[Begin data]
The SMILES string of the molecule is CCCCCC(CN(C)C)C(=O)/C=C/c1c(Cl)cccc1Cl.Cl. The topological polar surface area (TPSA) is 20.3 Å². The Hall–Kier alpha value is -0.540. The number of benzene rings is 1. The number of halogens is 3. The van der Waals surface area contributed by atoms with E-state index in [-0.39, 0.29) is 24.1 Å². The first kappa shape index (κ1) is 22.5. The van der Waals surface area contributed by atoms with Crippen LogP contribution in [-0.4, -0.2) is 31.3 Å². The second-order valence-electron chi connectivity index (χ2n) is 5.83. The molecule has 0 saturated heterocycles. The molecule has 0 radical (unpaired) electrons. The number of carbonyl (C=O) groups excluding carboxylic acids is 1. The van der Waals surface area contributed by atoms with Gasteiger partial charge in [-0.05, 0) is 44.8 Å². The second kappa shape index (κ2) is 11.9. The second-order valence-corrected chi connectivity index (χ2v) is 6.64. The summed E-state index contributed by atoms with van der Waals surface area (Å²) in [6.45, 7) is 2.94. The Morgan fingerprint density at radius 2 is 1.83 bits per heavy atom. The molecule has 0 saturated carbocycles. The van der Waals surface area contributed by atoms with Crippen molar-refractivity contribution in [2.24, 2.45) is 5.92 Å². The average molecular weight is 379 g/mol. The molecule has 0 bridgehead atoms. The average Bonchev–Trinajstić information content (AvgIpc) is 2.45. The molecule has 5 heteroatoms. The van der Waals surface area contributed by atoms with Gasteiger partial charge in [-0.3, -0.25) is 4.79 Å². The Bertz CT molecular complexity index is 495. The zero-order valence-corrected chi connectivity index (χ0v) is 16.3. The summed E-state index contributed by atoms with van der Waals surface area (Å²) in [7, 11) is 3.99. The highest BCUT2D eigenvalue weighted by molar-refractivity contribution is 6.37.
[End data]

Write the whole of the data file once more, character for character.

The SMILES string of the molecule is CCCCCC(CN(C)C)C(=O)/C=C/c1c(Cl)cccc1Cl.Cl. The topological polar surface area (TPSA) is 20.3 Å². The Hall–Kier alpha value is -0.540. The number of benzene rings is 1. The number of halogens is 3. The van der Waals surface area contributed by atoms with E-state index in [-0.39, 0.29) is 24.1 Å². The first kappa shape index (κ1) is 22.5. The van der Waals surface area contributed by atoms with Crippen LogP contribution in [-0.4, -0.2) is 31.3 Å². The second-order valence-electron chi connectivity index (χ2n) is 5.83. The molecule has 0 saturated heterocycles. The molecule has 0 radical (unpaired) electrons. The number of carbonyl (C=O) groups excluding carboxylic acids is 1. The van der Waals surface area contributed by atoms with Gasteiger partial charge in [-0.05, 0) is 44.8 Å². The second kappa shape index (κ2) is 11.9. The second-order valence-corrected chi connectivity index (χ2v) is 6.64. The summed E-state index contributed by atoms with van der Waals surface area (Å²) in [6.45, 7) is 2.94. The Morgan fingerprint density at radius 2 is 1.83 bits per heavy atom. The molecule has 0 saturated carbocycles. The van der Waals surface area contributed by atoms with Crippen molar-refractivity contribution in [2.24, 2.45) is 5.92 Å². The average molecular weight is 379 g/mol. The molecule has 0 bridgehead atoms. The average Bonchev–Trinajstić information content (AvgIpc) is 2.45. The molecule has 5 heteroatoms. The van der Waals surface area contributed by atoms with Gasteiger partial charge in [-0.3, -0.25) is 4.79 Å². The Bertz CT molecular complexity index is 495. The zero-order valence-corrected chi connectivity index (χ0v) is 16.3. The summed E-state index contributed by atoms with van der Waals surface area (Å²) in [7, 11) is 3.99. The highest BCUT2D eigenvalue weighted by molar-refractivity contribution is 6.37.